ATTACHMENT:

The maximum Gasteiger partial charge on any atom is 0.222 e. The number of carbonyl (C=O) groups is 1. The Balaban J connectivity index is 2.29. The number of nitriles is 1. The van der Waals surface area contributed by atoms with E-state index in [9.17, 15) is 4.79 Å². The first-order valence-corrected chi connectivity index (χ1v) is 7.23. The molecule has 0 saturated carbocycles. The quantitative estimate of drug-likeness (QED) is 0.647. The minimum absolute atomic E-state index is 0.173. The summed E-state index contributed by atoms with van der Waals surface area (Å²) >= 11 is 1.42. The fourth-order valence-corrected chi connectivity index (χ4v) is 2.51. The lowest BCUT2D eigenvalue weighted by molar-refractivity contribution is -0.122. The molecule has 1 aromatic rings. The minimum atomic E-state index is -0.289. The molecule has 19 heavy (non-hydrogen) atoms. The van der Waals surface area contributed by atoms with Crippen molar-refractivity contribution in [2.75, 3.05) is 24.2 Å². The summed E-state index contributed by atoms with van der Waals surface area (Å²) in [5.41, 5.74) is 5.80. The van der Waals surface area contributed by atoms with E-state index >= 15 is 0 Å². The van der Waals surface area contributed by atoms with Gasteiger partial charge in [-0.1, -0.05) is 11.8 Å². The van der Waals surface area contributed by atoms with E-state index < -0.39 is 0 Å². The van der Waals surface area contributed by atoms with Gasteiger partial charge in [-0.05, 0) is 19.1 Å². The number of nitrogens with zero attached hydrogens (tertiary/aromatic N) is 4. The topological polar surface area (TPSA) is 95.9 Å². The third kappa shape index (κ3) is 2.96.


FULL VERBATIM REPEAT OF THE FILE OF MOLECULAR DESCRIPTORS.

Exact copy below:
The maximum Gasteiger partial charge on any atom is 0.222 e. The number of carbonyl (C=O) groups is 1. The Balaban J connectivity index is 2.29. The number of nitriles is 1. The van der Waals surface area contributed by atoms with E-state index in [9.17, 15) is 4.79 Å². The first-order valence-corrected chi connectivity index (χ1v) is 7.23. The molecule has 0 saturated carbocycles. The quantitative estimate of drug-likeness (QED) is 0.647. The minimum absolute atomic E-state index is 0.173. The summed E-state index contributed by atoms with van der Waals surface area (Å²) >= 11 is 1.42. The fourth-order valence-corrected chi connectivity index (χ4v) is 2.51. The lowest BCUT2D eigenvalue weighted by molar-refractivity contribution is -0.122. The molecule has 1 aromatic rings. The minimum atomic E-state index is -0.289. The molecule has 19 heavy (non-hydrogen) atoms. The van der Waals surface area contributed by atoms with Crippen molar-refractivity contribution in [2.75, 3.05) is 24.2 Å². The summed E-state index contributed by atoms with van der Waals surface area (Å²) in [5.41, 5.74) is 5.80. The van der Waals surface area contributed by atoms with E-state index >= 15 is 0 Å². The van der Waals surface area contributed by atoms with Gasteiger partial charge in [-0.1, -0.05) is 11.8 Å². The van der Waals surface area contributed by atoms with E-state index < -0.39 is 0 Å². The van der Waals surface area contributed by atoms with Gasteiger partial charge in [-0.05, 0) is 19.1 Å². The number of nitrogens with zero attached hydrogens (tertiary/aromatic N) is 4. The topological polar surface area (TPSA) is 95.9 Å². The third kappa shape index (κ3) is 2.96.